Tuesday, December 13, 2011

various awesome things and spaghetti and Albert Kahn

In my daily Mandarin classes these days I have a classmate who is Romanian but normally studies in England. He's one of the only other "white" people in my class, and for ages I thought he was a bit of a douche who thought he was too cool for me. Turns out he thought the exact same thing about me, but then one day we both rolled our eyes and yawned at how boring the classes were, started discussing the merits of the Western attitude towards education, then started discussing anything and everything that both of us found interesting. 

Turns out this dude is a goldmine of awesomeness. 

He, like so many awesome people I meet, also has a habit of spending hours on the internet looking up random things and learning about strange but interesting stuff. He has read all kinds of cool books and he is full of recommendations for funny comedians and he knows about all kinds of documentaries that are incredible and he once spoke to me for almost two hours about the history of the Romanian monarchy. (And let me tell you, that stuff is seriously riveting!) 

This morning he brought his laptop and I brought my external harddrive and we swapped about 100GB of awesomeness. He grabbed my entire collection of Sailor Moon and I grabbed his entire folder of pirated translation software. I also got these cool pictures which FINALLY tell me what all the different kinds of spaghetti are:  

(These are all high-resolution and you can download them by clicking on them to open them in a new window. Doing so will also open a new window of spaghetti and pasta appreciation and understanding into your life. Do it now.)

What else? Tons of stuff. 

I told him about TED and he told me about this dude called Albert Kahn. I told him about Black Books and he told me about George Carlin. I told him about Freud's Cocaine Papers and he told me all about pre-war Berlin. 

And it got me thinking about how lucky I was to have just met this random guy full of awesome things he was willing to share with me - and I thought to myself "the world needs to see these awesome things" and so from that moment I knew I had to blog about it.

If you want to be awesome, then you just need to follow those links and do some more investigating and listening and watching of your own. But of all our hours of talking and exchanging ideas, the story of Musee Albert Kahn is still my most prized nugget of new information (the spaghetti came in a close second place) - so that's the story I really want you all to look into most of all.

The wikipedia article about him is pretty accurate and really isn't too long, but here's an excerpt from it to give you an idea (with important bits emboldened by me):
In 1909 Kahn travelled with his chauffeur and photographer, Alfred Dutertre to Japan on business and returned with many photographs of the journey. This prompted him to begin a project collecting a photographic record of the entire Earth. He appointed Jean Brunhes as the project director, and sent photographers to every continent to record images of the planet using the first colour photography, autochrome plates, and early cinematography. Between 1909 and 1931 they collected 72,000 colour photographs and 183,000 meters of film. These form a unique historical record of 50 countries, known as "The Archives of the Planet".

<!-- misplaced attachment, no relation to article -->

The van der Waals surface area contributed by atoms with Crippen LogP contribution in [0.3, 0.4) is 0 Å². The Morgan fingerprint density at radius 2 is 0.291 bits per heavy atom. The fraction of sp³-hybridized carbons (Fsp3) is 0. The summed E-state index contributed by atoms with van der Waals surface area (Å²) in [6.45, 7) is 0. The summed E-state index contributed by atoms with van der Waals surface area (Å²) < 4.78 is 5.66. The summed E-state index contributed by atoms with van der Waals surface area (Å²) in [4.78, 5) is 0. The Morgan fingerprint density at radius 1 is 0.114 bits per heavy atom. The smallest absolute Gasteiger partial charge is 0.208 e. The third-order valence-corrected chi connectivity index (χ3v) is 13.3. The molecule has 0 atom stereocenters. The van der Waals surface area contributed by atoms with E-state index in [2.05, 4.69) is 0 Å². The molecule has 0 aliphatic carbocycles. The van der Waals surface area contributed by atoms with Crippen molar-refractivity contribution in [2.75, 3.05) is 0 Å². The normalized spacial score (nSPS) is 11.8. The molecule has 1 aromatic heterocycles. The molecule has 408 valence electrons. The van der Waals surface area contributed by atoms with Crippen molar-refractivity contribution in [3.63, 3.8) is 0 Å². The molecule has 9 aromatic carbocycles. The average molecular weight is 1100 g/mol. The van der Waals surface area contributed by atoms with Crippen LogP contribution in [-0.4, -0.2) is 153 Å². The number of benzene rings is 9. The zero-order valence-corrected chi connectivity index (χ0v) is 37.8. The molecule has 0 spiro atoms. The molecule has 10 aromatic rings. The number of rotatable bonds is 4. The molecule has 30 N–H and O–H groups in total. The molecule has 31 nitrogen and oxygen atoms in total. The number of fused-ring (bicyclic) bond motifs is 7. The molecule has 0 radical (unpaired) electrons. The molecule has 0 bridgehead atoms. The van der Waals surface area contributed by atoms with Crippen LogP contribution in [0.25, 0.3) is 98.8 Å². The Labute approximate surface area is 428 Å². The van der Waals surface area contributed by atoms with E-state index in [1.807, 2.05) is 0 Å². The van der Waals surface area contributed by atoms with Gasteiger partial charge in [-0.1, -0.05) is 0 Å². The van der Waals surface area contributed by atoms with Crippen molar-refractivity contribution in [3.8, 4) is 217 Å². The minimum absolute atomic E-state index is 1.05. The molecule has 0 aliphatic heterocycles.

This guy was, like, the first ever hardcore photographer/philanthropist. Way ahead of his time. His images are absolutely amazing, and you can see quite a fair few of them on the BBC's website about him and his book which they publish. There is also a documentay called Edwardians in Colour which is easy to download and which I am going to watch tomorrow.

These were the first ever colour photos to be taken, and required exposure times of up to 10 seconds - so the subjects had to stay absolutely still. (Actually that whole 'autochrome' photography method is a remarkable story and article on its own. If you're interested in photography you MUST follow that link and read about it.) The process was extremely expensive and super difficult - it was an absolute art form which now provides us now with images of what almost the whole world was like a whole one hundred years ago.

What a champion. This Kahn guy is made of the right stuff, people. The right stuff. Needless to say, the collection of his most incredible images are bound together in that book and I want it badly.

So I ate my imported spaghetti this evening (finally knowing what to call it), and watching hilarious and intelligent YouTube clips and then thinking about what the beautiful cities of Europe looked like before the war - and would you look at that!?!?!??? - In my part of the world it clicked over to midnight and I just turned 20.

Thank god I'm a little more awesome. 

1 comment:

  1. I can't agree with you more. Albert Kahn's photos are so stunning. My interest to Albert Kahn originates from the photo you posted-A Ching Dynasty male. He looks so vivid, as he lived nowadays, not 100 years ago. I want his collection badly, too.


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